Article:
How to Resolve Conflict Using the Bystander, Person, Manager Method

How to resolve conflict? It’s an interesting question. One that often creates frustration.

Conflicts come in many shapes and sizes. Many reasons. Many scenarios.

We can solve a lot of conflict through the way we engage in our conversations, through what’s called conversation framing.

The fact is, when we’re in conflict, the way we phrase what we want to say has a big impact on the way we want it received.

The way we approach a conversation and frame it, has a big impact on how successful we’re going to be at solving a tricky problem between one employee and another.

How to Resolve Conflict: The Common Mistake

The common mistake most managers make, when discussing conflict, is that they start by talking about their views, their frustrations, their demands.

Something like, “Claire, your general attitude at work is not to my standard. I’m getting frustrated with your lack of input and general negativity.” By hitting Claire with this from the off, will lead to, guess what?

More conflict!

The issue with this it’s the opposite to what you or someone else sees. After all, if they agreed with you, there’d be no need to have this conversation, in the first place.

Let’s have a look at a similar approach

A typical situation might be where a manager wants to talk to an employee about their punctuality.

Here’s a quick background: The Manager has issues with Jason’s lack of punctuality in turning up to client’s addresses on time.

“Jason, I’m unhappy that you’re not getting to work on time. I’ve told you many times about this. We need punctuality, and yet you keep turning up late to your clients’ jobs. This has to stop.”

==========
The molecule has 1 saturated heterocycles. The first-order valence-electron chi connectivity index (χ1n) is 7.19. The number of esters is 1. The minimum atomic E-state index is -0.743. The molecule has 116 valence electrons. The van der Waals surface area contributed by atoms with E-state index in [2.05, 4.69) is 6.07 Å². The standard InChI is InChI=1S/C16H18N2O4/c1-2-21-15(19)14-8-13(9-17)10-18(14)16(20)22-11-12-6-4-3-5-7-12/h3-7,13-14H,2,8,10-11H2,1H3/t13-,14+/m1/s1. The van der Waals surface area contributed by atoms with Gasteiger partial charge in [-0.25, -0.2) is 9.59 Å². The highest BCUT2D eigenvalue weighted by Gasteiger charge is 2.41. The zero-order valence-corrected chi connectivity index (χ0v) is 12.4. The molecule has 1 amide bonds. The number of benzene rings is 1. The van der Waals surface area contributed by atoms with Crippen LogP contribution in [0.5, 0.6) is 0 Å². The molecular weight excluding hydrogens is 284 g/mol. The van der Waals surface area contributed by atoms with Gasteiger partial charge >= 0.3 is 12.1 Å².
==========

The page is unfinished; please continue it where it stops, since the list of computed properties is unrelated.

Jason answers, “I am reliable. I always show up when I’m needed and to help get us out of tricky situations. But asking me to just drop everything at the last minute, and then fill my diary up with excessively long drives to clients is too much. Besides I do more than the standard hours each week, and I’m not seeing my family enough.”

As you watch that conversation unfold, you can probably see that an argument could break out.

There are two largely conflicting viewpoints.

That’s because Jason probably feels like he’s being judged or blamed, yet he still works hard and in his eyes, accommodates too much.

The manager started the conversation from her own perspective and has left Jason’s emotions and viewpoint out of it.

How to solve conflict through effective conversations, doesn’t start like this. By telling Jason about how he’s not performing is a natural place to start because its easy.

But it’s just not going to work.

The ‘Bystander-Person-Manager’ Approach

This leads nicely to our framing theory. We simply need to reframe our conversation.

The first thing to do is to stay calm. Keep your head. And go through the ‘BPM’ Model.

How to Resolve Conflict – Step 1: The Bystander

Rather than start with our own perspective of the problem, it’s often useful to first describe the difficulties we’re having.

Kind of like how a third party would see it – It’s the perspective of a bystander. Someone neutral who can observe the problem with all the emotions removed.

In our case of the Manager and Jason – From the Bystander’s perspective, it’s simple.

Manager: “Jason, you and I need to talk. We’ve been having some trouble getting to a workable agreement about your starting times at client jobs.”

Jason: “Yes.”

Notice how that conversation was framed; as if it was being described by someone observing what was going on…

Once we have this non-invasive, common ground, we can move on to the next step.

How to Resolve Conflict – Step 2: The Person